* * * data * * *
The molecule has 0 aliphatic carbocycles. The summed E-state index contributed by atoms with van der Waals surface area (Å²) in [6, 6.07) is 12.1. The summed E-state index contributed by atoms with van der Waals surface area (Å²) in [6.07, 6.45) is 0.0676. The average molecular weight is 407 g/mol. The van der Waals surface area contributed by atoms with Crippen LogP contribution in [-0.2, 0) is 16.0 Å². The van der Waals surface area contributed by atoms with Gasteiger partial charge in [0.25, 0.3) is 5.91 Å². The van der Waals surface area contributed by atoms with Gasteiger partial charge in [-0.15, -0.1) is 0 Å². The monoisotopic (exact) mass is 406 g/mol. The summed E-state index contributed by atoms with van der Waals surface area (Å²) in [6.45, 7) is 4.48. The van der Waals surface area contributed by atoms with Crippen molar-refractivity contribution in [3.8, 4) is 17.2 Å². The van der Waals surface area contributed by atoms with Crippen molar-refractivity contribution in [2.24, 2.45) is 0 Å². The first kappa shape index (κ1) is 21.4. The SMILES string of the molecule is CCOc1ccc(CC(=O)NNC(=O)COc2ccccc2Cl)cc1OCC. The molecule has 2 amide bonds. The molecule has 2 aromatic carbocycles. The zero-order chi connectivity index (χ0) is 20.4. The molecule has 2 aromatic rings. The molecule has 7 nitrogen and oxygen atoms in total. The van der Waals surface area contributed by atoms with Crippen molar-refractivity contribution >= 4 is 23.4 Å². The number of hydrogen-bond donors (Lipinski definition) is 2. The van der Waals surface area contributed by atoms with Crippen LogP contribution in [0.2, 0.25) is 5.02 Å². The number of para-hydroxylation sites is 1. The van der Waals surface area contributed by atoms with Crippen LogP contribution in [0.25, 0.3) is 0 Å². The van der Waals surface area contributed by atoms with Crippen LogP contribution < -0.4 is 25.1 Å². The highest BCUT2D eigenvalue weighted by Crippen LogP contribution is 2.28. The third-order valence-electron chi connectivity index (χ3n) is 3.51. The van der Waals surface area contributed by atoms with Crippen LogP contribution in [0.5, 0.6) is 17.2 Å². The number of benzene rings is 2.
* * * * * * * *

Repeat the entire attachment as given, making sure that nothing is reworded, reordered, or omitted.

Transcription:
The molecule has 0 aliphatic carbocycles. The summed E-state index contributed by atoms with van der Waals surface area (Å²) in [6, 6.07) is 12.1. The summed E-state index contributed by atoms with van der Waals surface area (Å²) in [6.07, 6.45) is 0.0676. The average molecular weight is 407 g/mol. The van der Waals surface area contributed by atoms with Crippen LogP contribution in [-0.2, 0) is 16.0 Å². The van der Waals surface area contributed by atoms with Gasteiger partial charge in [0.25, 0.3) is 5.91 Å². The van der Waals surface area contributed by atoms with Gasteiger partial charge in [-0.15, -0.1) is 0 Å². The monoisotopic (exact) mass is 406 g/mol. The summed E-state index contributed by atoms with van der Waals surface area (Å²) in [6.45, 7) is 4.48. The van der Waals surface area contributed by atoms with Crippen molar-refractivity contribution in [3.8, 4) is 17.2 Å². The van der Waals surface area contributed by atoms with Crippen molar-refractivity contribution in [2.24, 2.45) is 0 Å². The first kappa shape index (κ1) is 21.4. The SMILES string of the molecule is CCOc1ccc(CC(=O)NNC(=O)COc2ccccc2Cl)cc1OCC. The molecule has 2 amide bonds. The molecule has 2 aromatic carbocycles. The zero-order chi connectivity index (χ0) is 20.4. The molecule has 2 aromatic rings. The molecule has 7 nitrogen and oxygen atoms in total. The van der Waals surface area contributed by atoms with Crippen molar-refractivity contribution >= 4 is 23.4 Å². The number of hydrogen-bond donors (Lipinski definition) is 2. The van der Waals surface area contributed by atoms with Crippen LogP contribution in [0.2, 0.25) is 5.02 Å². The number of para-hydroxylation sites is 1. The van der Waals surface area contributed by atoms with Crippen LogP contribution in [0.25, 0.3) is 0 Å². The van der Waals surface area contributed by atoms with Crippen LogP contribution < -0.4 is 25.1 Å². The highest BCUT2D eigenvalue weighted by Crippen LogP contribution is 2.28. The third-order valence-electron chi connectivity index (χ3n) is 3.51. The van der Waals surface area contributed by atoms with Crippen LogP contribution in [0.5, 0.6) is 17.2 Å². The number of benzene rings is 2.